As it did elsewhere around the country, the sun rose in Los Angeles on Tuesday morning everywhere from the San Gabriel Mountains to the South Bay.
The sun and the sky were still there. The only abnormal thing seemed to be the unusually high temperatures in the area, which sent Angelinos on frantic searches for air conditioning.
For USC fans who had been worried what the next sunrise would bring, Tuesday morning represented something new: a chance to look forward for once.
After an abrupt end to the Steve Sarkisian era, the Trojans football team finds itself at yet another crossroads in a half-decade full of them.
Where does the storied program go from here, though?
The first step comes Saturday. If there is anything USC needs at this time, it's a win on the field.
The Trojans will fly to South Bend, Indiana, later this week and try to channel their frustrations into upsetting their fierce rivals. They have the talent to win, and they very likely have the will to win, too. While they may not have the coaching to beat Notre Dame, they can make up for that with the other two.
And make no mistake: This USC squad that was picked by many to win the rough-and-tough Pac-12 could certainly beat an Irish team that has suffered more key injuries than just about any program in the country. If Virginia can push Notre Dame to the brink, USC can do the same.
In a season of disarray, getting to 1-0 in a new era comes first and foremost.
After that, however, and especially as the calendar turns from October to November, the Trojans are going to have to figure out how to move on from a five-year period in which just about everything that could have gone wrong did.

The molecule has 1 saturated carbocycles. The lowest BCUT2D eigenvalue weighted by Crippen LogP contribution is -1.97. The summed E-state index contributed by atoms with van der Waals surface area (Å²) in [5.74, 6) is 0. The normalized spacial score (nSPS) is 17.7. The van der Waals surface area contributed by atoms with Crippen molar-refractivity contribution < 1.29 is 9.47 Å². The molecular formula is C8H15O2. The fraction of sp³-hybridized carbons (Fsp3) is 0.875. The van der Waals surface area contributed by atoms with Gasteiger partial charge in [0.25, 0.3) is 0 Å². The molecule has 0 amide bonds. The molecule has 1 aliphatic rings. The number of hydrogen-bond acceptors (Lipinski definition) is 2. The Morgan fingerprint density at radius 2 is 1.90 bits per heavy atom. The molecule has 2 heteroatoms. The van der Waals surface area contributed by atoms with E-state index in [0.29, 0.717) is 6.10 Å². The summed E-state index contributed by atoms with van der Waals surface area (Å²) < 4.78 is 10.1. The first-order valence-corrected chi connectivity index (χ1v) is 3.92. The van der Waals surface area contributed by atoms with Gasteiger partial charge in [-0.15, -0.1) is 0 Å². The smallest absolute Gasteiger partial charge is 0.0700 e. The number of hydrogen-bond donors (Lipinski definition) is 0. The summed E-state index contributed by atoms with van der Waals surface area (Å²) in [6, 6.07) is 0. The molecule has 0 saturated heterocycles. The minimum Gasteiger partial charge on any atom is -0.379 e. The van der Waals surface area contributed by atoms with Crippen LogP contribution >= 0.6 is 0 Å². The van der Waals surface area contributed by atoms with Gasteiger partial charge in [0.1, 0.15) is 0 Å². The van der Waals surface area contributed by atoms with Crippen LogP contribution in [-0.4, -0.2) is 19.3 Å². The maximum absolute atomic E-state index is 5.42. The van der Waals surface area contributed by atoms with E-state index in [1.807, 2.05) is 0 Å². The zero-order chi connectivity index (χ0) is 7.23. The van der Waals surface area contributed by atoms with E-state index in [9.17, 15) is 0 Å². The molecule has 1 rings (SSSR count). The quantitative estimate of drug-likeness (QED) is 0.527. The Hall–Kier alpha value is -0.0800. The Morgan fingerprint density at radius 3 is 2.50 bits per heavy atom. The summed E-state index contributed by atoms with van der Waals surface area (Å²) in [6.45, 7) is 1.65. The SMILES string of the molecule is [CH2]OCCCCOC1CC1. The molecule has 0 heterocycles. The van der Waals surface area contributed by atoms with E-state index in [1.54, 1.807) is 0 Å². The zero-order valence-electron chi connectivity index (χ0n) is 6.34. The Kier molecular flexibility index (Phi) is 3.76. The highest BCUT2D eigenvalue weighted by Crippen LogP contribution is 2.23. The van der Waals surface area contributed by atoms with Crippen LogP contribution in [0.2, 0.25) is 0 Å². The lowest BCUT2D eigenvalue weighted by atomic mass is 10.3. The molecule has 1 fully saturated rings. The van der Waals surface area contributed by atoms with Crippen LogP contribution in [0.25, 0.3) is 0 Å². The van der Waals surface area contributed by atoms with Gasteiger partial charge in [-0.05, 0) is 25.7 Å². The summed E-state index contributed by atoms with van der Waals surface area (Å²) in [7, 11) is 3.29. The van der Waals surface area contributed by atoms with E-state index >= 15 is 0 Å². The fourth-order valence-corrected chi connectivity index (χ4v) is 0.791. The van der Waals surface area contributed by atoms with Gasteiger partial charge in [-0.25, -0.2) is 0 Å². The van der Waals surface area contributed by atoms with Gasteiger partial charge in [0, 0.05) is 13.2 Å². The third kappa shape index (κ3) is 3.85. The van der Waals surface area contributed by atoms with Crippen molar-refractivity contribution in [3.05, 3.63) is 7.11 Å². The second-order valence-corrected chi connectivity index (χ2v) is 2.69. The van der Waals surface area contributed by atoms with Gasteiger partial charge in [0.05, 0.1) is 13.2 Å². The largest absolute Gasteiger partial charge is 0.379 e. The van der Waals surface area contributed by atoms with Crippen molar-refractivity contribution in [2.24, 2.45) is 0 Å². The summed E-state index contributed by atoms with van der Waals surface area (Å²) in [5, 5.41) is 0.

It's a laundry list nobody in cardinal and gold is proud of: the worst NCAA sanctions since SMU, four head coaches (five if you count current interim Clay Helton twice), firing one of those coaches at the airport, a scandal involving a lying team captain, and, oh yeah, five seasons of disappointing finishes on the field despite a wealth of talent.
USC has nowhere to go but up, so long as it can stop being a daily telenovela.
The most pressing order of business comes at the top. Athletics director Pat Haden's first job is to save his own. Alumni, fans and, most importantly, boosters are none too pleased with him, and Haden's once-sterling reputation has taken a significant hit with the hiring and firing of Sarkisian.
It will take a lot to force Haden out, so even with the recent events hanging over Heritage Hall, it's doubtful he will be pushed from his post. As a favored son of Troy who as a player was responsible for some of the team's greatest accomplishments, Haden isn't likely to leave until he decides he cannot do the job.
That time does not appear to be now.
"I love this place," Haden said Tuesday at a press conference. "I know a lot of people are questioning my leadership, but I think there have been a lot of great things that have happened here in the past five years.